Some people find that cold hard cash in their pocket is an invitation to spend. Others feel that carrying cash makes them spend less.
Some people spend exclusively by cash. Some would prefer never to have cash.
I started thinking about it and wondering where I fit in.
I used to spend pretty much exclusively in cash for most everyday purchases except for groceries and laundry, where I think I’ve pretty much always used a credit card.. When I’d go out to eat, I’d pay in cash. When I went out with friends, it was cash. Things like the dry cleaners, haircuts, clothes were all done with cash.
When rewards credit cards came into play, I moved more and more of my spending to credit.
It was only when my wife and I combined our accounts that I converted nearly all of my cash spending to the use of the debit card. Since then, I can take out ten bucks and it will often last a month or more.
I find that when it comes to whether I spend more or less with cash, I think that I actually spend more. With me, it all boils down to percentages. Meaning, that the less I have in my wallet, the greater percentage of cash that each purchase will make.
Say I have $100 in my wallet. If I pass by the vending machine and decide that a $1 soda looks good, I can think to myself ‘That only represents 1% of my total cash, so why not?’. In relative terms, the purchase represents 1% of what I have, which, to most is ‘no big deal’.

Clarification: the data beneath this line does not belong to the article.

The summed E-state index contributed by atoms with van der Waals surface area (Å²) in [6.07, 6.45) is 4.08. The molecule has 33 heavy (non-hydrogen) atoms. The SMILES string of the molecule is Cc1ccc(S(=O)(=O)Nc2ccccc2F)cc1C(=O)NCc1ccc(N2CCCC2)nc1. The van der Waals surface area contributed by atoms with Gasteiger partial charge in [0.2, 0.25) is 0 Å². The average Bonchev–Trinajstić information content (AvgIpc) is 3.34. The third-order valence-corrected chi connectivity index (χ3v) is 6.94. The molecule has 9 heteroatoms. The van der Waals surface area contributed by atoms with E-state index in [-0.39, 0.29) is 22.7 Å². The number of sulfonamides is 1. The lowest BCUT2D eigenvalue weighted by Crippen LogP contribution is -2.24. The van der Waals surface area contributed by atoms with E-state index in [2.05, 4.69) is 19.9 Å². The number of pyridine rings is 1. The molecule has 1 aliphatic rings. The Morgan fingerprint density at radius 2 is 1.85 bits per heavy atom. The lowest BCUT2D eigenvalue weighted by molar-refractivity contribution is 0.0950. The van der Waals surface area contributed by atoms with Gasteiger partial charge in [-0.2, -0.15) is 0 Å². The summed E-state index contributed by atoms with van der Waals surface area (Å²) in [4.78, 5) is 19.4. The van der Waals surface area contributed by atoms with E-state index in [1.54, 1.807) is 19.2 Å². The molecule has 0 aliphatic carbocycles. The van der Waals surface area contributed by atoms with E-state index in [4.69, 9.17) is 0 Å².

If I only have $5 in my wallet, suddenly that $1 soda represents 20% of what I’m carrying around. For me, that will turn a potential purchase into an empty-handed walk away from the soda machine.
Meaning for me, the less cash I carry, the less overall spending that I do.
I think people are wired differently. Some people see the use of a debit card as a black hole and so they prefer not to use it. Personally, I track our debit card spending almost daily and we have a pretty strict monthly spending limit, so each purchase definitely makes me consider whether I really want to spend money on it knowing that there might be other uses for those dollars.
I think the trick, no matter what, is to create spending limits, track them, adhere to them, and modify them if necessary. You need to modify them if you’re finding yourself short on essential things like food, gas, or other important things. Allowing yourself more so that you can buy a new pair of shoes every other week probably violates the spirit of spending limits. The key is to set realistic spending goals, and also to track your purchases.
Either way, I think every person should understand their ‘cash’ preference and how it affects their spending. With so many options available for many people, it only makes sense to make the adjustments that will reduce your discretionary spending.